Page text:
“We’ve been able to bring a lot of our business development using existing commercial sites that were not generating much of anything, taking those sites and redeveloping them. It’s a win-win all around,” Fernandes said. “We tend not to have vacant buildings for too long. There’s a constant flow of activity, which is fantastic.”
She credits a streamlined permitting process with some of that progress, and hopes to use the town’s website to deliver an online application process. The town’s low single tax rate for commercial and residential property is another draw, she added. “That benefits our residents and entices businesses, and when businesses come into town, that creates jobs for our residents.”
Meanwhile, “we want to do an inventory of all sites available for business. What are the priority sites? We hope to market and promote these projects, including the mill project,” she said, adding that she hopes to put market and economic analytics on the town’s website.
And she didn’t shy away from the elephant in the room — or at least a nearby room — when she brought up the casino battle among Springfield, Palmer, and West Springfield, the first two of which border Ludlow.
“There will be an impact on businesses in Ludlow, with a lot more people coming through town. Whomever gets chosen, that would be exciting for any business, because it means more people spending money.”
Another project in town involves the conversion of the Stevens Memorial Building on Chestnut Street — a former factory that more recently was used as a Boys and Girls Club — into 28 units of rental housing for seniors and the disabled. HAPHousing was chosen as the developer, and state funding and subsidies will make the units affordable to low-income seniors. Construction will begin this year.
The Ludlow Mills project also includes a planned riverwalk, Fernandes noted. “That will be wonderful for our residents, who will have another area to enjoy the scenery and the weather and the river. Residents haven’t had much access to that area, so we’re very excited about that as well.”
Speaking of redeveloping open space, last year, the Board of Selectmen forged a contract with Borrego Solar Systems of Lowell to install solar panels on the town’s landfill for 2.7 megawatts of photovoltaic generation. “Again,” she said, “it’s taking a site that was not being used for anything, but when you look at sites creatively, amazing things can come out of them.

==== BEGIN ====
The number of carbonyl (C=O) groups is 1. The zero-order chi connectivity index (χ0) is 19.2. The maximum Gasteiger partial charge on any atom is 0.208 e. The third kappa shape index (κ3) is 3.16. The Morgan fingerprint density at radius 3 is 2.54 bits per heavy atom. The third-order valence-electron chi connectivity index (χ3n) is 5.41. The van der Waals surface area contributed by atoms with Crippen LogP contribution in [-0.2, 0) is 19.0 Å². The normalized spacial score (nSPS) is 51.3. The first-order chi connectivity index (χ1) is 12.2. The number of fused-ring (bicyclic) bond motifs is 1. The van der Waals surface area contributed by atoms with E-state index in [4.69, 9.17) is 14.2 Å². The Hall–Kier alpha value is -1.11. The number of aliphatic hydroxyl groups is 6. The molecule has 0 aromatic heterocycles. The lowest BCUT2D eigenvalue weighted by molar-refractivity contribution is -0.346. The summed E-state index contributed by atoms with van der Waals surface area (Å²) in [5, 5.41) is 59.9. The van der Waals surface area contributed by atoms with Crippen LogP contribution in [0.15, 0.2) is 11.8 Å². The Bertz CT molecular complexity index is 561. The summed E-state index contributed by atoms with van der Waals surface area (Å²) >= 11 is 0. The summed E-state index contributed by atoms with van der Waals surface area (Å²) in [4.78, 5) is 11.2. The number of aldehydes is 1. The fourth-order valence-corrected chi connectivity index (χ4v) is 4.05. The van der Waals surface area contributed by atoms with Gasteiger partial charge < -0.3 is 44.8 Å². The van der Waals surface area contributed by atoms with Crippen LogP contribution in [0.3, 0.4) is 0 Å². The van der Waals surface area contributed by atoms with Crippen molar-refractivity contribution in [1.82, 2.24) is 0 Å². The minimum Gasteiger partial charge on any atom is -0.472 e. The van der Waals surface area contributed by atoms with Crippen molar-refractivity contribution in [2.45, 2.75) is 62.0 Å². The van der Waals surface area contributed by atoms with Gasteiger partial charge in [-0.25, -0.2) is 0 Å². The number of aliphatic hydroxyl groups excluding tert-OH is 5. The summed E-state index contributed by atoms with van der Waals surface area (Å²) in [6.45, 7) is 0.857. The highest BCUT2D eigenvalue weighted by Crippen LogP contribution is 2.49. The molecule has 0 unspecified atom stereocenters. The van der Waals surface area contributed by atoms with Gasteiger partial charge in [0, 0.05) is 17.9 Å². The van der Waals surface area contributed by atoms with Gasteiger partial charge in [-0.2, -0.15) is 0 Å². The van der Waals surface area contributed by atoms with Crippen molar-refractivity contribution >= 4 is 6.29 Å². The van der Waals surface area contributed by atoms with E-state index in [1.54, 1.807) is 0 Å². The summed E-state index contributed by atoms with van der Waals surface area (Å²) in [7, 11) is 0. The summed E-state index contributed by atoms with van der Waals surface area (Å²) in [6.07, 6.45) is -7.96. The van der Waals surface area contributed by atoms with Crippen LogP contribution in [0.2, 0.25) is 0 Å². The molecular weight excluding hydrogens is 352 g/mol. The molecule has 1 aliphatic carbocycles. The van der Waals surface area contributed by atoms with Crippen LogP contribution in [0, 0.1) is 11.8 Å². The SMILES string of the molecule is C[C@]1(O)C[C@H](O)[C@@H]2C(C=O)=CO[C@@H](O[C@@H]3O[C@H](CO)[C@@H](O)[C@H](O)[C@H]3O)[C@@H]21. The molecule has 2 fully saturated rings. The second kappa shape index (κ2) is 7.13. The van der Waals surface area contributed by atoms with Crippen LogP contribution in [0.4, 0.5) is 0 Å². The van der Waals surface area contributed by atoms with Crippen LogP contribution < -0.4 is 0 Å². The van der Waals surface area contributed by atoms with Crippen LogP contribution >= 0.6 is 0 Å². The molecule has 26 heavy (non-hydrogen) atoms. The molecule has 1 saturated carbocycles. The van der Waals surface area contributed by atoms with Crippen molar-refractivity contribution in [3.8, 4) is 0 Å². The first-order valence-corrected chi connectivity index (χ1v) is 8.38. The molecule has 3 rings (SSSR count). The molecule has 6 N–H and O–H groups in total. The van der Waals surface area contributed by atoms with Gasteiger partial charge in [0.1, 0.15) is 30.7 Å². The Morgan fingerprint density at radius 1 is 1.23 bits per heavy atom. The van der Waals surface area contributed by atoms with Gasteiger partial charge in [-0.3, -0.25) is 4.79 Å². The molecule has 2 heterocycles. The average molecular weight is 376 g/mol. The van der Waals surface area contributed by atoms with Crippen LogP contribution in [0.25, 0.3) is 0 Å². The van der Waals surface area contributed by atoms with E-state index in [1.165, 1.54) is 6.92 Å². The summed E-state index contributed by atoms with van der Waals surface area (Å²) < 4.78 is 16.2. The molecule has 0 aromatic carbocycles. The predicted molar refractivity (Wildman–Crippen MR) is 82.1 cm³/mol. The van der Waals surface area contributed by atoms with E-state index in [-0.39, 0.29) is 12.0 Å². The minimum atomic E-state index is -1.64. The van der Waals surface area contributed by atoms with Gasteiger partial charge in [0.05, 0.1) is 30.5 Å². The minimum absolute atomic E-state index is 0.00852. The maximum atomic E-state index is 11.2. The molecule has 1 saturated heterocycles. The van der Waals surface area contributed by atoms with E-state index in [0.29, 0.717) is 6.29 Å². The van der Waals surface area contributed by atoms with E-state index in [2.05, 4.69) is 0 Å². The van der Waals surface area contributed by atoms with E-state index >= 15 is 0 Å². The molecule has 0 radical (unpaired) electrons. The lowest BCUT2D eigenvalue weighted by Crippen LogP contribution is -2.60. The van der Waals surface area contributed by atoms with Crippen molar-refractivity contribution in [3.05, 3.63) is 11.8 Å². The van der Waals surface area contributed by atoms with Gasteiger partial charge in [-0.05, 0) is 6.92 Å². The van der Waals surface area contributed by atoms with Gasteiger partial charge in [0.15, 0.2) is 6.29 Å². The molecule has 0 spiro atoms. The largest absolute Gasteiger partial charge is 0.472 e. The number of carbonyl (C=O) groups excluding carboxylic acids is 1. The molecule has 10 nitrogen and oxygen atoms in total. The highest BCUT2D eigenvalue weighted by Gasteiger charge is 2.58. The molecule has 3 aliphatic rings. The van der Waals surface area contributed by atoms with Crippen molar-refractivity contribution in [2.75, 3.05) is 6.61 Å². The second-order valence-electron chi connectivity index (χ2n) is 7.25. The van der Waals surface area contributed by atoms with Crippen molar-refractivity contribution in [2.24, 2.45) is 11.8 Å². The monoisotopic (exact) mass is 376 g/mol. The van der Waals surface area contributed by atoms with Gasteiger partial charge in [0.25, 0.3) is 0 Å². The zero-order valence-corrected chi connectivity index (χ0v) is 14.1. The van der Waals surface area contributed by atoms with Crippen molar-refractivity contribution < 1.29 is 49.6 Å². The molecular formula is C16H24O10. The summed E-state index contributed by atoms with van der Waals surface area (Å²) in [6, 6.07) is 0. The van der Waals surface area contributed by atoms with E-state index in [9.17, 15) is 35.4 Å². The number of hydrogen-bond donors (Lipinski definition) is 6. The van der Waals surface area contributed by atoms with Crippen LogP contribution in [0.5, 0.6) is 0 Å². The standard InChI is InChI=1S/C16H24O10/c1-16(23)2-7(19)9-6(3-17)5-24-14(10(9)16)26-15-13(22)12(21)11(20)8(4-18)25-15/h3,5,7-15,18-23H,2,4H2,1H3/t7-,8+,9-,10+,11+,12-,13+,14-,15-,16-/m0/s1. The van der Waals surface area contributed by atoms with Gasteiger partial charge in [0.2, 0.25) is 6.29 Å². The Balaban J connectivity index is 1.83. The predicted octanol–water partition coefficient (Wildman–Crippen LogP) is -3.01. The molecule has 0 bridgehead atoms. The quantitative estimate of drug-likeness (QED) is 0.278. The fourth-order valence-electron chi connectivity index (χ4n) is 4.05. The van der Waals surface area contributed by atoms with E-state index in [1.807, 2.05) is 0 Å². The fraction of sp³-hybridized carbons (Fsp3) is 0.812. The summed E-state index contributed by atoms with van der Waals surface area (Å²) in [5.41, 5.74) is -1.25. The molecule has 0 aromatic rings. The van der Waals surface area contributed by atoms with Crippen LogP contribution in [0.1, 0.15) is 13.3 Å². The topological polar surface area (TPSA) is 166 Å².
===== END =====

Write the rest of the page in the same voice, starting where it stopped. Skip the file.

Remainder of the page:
“We’re thinking outside the box and generating income by making the best use of the location,” Fernandes continued, noting that Borrego will sell electricity produced at the landfill to Ludlow at about 4 to 5 cents per kilowatt hour, around half the 9 cents it currently pays. In addition, those rates are locked in for the 20-year life of the contract, allowing the town to estimate its future energy spending with more certainty.
The project also reduces the city’s carbon footprint, Fernandes noted, which goes hand in hand with other recent ‘green’ efforts, like a recycling program that was recently launched. “This town is forward-thinking. This is our town, our future, our planet, our kids.”
Fernandes makes no secret of her enthusiasm for Ludlow, particularly its multi-ethnic heritage. “One of the things I love about this town is the huge diversity of residents, from Portuguese to Polish to Turkish to Vietnamese and others. It creates little niches,” she said, noting that cultural events like the annual Portuguese Festa bring in tens of thousands of visitors annually. “That helps our restaurants and businesses.”
Another exciting development, she said, is the possible inclusion of Ludlow on the TV show Communities of Distinction, a Fox Business series hosted by Terry Bradshaw.
“We’ve been in conversation with Communities of Distinction to be selected as a town to be highlighted on that show,” Fernandes explained. “They base their selection on a variety of things, like economic development, quality of life, education — just an overall specialness to this town, so I’m not surprised Ludlow would be considered.”
Joseph Bednar can be reached at firstname.lastname@example.org